Earlier reintroduction projects were stymied by a coalition of sheep farmers and shooters. A plan to reintroduce eagles to Suffolk in 2007, for example, was eventually dropped in 2010. A well-known shooting industry magazine reported that the scheme was “opposed by local farmers and shoot owners who fear the bird’s reintroduction could damage their livelihoods”.

Of the 25 birds released as part of this project, just sixteen have survived so far. As they wander from the relative safety of the Isle of Wight they face opposition and danger.

In early 2022 two young White-tailed Eagles from the project were found dead on unnamed shooting estates. One, in Sussex, had been shot, the other, in Dorset, had been poisoned (see > Illegal poisoning and poisoned baits).

While universal disappointment and dismay was expressed by conservationists and local residents, Dorset West Conservative MP Chris Loder, a landowner and farmer, took to social media instead with a tweet that appeared to tell police not to investigate what was a serious wildlife crime, saying (wrongly) that in his opinion ‘Eagles don’t belong in Dorset’.

Loder also triumphantly posted another tweet with a photo showing what appeared to be a White-tailed Eagle carrying off a lamb, only to be told almost immediately by the photographer that two photos had been staged for a separate project: this was in fact a captive eagle posed with an already dead lamb.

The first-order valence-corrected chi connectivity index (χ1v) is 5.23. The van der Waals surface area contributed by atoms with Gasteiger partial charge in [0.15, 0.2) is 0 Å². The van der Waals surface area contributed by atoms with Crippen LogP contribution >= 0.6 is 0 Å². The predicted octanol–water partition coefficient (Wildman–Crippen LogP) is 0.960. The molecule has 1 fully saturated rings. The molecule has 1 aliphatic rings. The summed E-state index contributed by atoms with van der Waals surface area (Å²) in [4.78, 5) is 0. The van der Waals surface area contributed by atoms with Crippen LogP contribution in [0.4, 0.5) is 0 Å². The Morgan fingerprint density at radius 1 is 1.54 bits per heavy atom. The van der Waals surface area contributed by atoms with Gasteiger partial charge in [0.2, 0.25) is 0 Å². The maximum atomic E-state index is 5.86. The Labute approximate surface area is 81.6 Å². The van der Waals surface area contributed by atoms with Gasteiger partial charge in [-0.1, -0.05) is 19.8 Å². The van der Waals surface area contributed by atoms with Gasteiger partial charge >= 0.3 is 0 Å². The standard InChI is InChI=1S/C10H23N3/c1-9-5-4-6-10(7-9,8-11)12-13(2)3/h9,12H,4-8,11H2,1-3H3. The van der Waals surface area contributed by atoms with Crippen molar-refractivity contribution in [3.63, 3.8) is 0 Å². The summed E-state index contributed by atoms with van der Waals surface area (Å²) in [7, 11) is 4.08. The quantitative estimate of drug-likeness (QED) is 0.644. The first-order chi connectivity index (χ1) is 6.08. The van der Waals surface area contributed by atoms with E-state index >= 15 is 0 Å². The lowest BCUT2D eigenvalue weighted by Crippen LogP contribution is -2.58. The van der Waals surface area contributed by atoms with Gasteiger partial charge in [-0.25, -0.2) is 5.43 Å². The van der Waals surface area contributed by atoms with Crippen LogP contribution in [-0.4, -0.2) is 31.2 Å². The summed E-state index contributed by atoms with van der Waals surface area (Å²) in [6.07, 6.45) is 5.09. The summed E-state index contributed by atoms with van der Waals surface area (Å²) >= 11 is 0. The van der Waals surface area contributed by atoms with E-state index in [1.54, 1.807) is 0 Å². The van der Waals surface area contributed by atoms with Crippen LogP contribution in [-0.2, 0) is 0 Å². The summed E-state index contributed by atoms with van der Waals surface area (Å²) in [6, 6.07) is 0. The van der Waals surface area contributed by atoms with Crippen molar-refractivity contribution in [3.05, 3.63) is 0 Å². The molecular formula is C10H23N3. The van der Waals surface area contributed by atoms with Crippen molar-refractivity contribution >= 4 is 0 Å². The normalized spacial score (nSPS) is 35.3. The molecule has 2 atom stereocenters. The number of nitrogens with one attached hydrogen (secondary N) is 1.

While not connected with the Isle of Wight project, earlier this month two White-tailed Eagles were found poisoned in Northern Ireland. A post-mortem examination revealed both birds had ingested the insecticide bendiocarb.



The first White-tailed Eagle chick born in England since 1780. Photo Roy Dennis Wildlife Foundation
Roy Dennis MBE

There is ample breeding habitat all around the UK for the eagles, and pairs, occupying territories they were driven out of centuries ago, have become integral to wildlife tourism in Scotland, making a significant contribution to the economies of islands like Mull.

Just across the Solent from the Isle of Wight, Dorset’s Poole Harbour Osprey reintroduction project has been welcomed by locals and visitors alike, and it is hoped that the massive White-tailed Eagles will now become just as cherished as the Poole Ospreys.

The drive and commitment of all involved in the Isle of Wight project is inspiring. As the founder of the Roy Dennis Wildlife Foundation, Roy Dennis himself, explains:

This is a very special moment for everyone who has worked on, supported and followed this ground-breaking project. Restoring a breeding population in southern England, where the species was once widespread, has been our ultimate goal. Many thought it was impossible but we knew food for eagles – fresh and saltwater fish, cuttlefish, rabbits, hares and wild birds – was plentiful. I visited the Isle of Wight as a young birdwatcher in the 1950s, saw the last breeding location at Culver Cliff and knew they should be restored. It is early days, but this is a very significant milestone and we are heartened by the enthusiastic support shown by so many people and that the sight of these huge eagles in the sky inspires hope for restoring nature.

“We still have a long way to go, but the feeling of seeing the first pair reach this stage is truly incredible.